Place, publisher, year, edition, pages
2009. Vol. 27, no 2, 123-8 p.
National Category
Medical and Health Sciences
Identifiers
URN: urn:nbn:se:liu:diva-18972DOI: 10.1080/02813430902883901PubMedID: 19466679OAI: oai:DiVA.org:liu-18972DiVA: diva2:222183
Available from: 2009-06-07 Created: 2009-06-07 Last updated: 2013-01-29
In thesis
1. Priority Setting and Rationing in Primary Health Care
Open this publication in new window or tab >>Priority Setting and Rationing in Primary Health Care
2013 (English)Doctoral thesis, comprehensive summary (Other academic)
Abstract [en]

Background: Studies on priority setting in primary health care are rare. Priority setting and rationing in primary health care is important because outcomes from primary health care have significant implications for health care costs and outcomes in the health system as a whole.

Aims: The general aim of this thesis has been to study and analyse the prerequisites for priority setting in primary health care in Sweden. This was done by exploring strategies to handle scarce resources in Swedish routine primary health care (Paper I); analysing patients’ attitudes towards priority setting and rationing and patients’ satisfaction with the outcome of their contact with primary health care (Paper II); describing and analysing how general practitioners, nurses, and patients prioritised individual patients in routine primary health care, studying the association between three key priority setting criteria (severity of the health condition, patient benefit, and cost-effectiveness of the medical intervention) and the overall priority assigned by the general practitioners and nurses to individual patients (Paper III); and analysing how the staff, in their clinical practise, perceived the application of the three key priority setting criteria (Paper IV).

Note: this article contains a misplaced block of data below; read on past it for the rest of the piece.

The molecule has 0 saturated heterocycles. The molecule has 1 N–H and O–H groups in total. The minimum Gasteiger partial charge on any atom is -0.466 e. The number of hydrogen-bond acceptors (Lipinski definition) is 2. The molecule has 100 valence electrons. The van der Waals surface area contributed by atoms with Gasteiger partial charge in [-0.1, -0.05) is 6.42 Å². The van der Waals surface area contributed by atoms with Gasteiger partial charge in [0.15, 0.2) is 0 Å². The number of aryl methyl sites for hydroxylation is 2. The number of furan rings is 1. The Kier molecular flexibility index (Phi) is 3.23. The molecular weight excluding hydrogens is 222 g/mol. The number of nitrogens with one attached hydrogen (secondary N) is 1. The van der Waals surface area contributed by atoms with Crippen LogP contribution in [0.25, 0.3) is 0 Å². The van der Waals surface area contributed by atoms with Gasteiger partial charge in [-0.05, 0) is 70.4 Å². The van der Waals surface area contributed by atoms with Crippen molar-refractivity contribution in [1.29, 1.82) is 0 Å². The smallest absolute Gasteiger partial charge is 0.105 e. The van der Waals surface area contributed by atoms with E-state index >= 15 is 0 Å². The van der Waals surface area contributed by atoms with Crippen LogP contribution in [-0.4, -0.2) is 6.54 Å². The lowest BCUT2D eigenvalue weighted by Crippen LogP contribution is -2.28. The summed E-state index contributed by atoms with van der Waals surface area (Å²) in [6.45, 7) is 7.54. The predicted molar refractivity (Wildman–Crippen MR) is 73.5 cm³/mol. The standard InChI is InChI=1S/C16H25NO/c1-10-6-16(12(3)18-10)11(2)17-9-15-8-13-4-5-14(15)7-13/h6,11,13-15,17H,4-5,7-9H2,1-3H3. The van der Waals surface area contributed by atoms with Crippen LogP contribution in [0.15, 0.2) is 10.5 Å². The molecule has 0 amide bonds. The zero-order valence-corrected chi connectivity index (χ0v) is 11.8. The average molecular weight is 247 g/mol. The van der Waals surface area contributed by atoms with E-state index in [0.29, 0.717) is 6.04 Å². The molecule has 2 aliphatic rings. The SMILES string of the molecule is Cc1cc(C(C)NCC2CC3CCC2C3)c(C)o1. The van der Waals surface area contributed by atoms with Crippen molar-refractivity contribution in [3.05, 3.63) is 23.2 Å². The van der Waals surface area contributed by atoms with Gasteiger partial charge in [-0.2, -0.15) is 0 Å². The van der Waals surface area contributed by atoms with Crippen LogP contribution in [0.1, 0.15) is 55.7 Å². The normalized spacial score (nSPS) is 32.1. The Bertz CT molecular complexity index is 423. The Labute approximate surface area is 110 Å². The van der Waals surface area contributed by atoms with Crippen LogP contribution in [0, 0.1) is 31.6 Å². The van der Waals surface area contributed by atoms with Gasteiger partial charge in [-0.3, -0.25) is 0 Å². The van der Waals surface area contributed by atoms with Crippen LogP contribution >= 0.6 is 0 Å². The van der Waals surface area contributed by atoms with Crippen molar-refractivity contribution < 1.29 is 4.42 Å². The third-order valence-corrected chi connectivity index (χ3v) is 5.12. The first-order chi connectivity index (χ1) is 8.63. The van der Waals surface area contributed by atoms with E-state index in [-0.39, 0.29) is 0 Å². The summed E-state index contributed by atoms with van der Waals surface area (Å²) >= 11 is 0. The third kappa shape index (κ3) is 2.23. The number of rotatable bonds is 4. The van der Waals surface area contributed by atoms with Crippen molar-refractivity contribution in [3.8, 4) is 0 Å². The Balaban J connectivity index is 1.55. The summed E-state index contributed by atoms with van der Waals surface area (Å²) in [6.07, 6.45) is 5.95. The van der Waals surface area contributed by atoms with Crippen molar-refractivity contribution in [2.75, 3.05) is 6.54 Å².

Methods: Both qualitative (Paper I and IV) and quantitative (Paper II and III) methods were used. Paper I was an interview study with medical staff at 17 primary health care centres. The data for Paper II and Paper III were collected through questionnaires to patients and staff at four purposely selected health care centres during a 2-week period. Paper IV was a focus group study conducted with staff members who practiced priority setting in day-to-day care.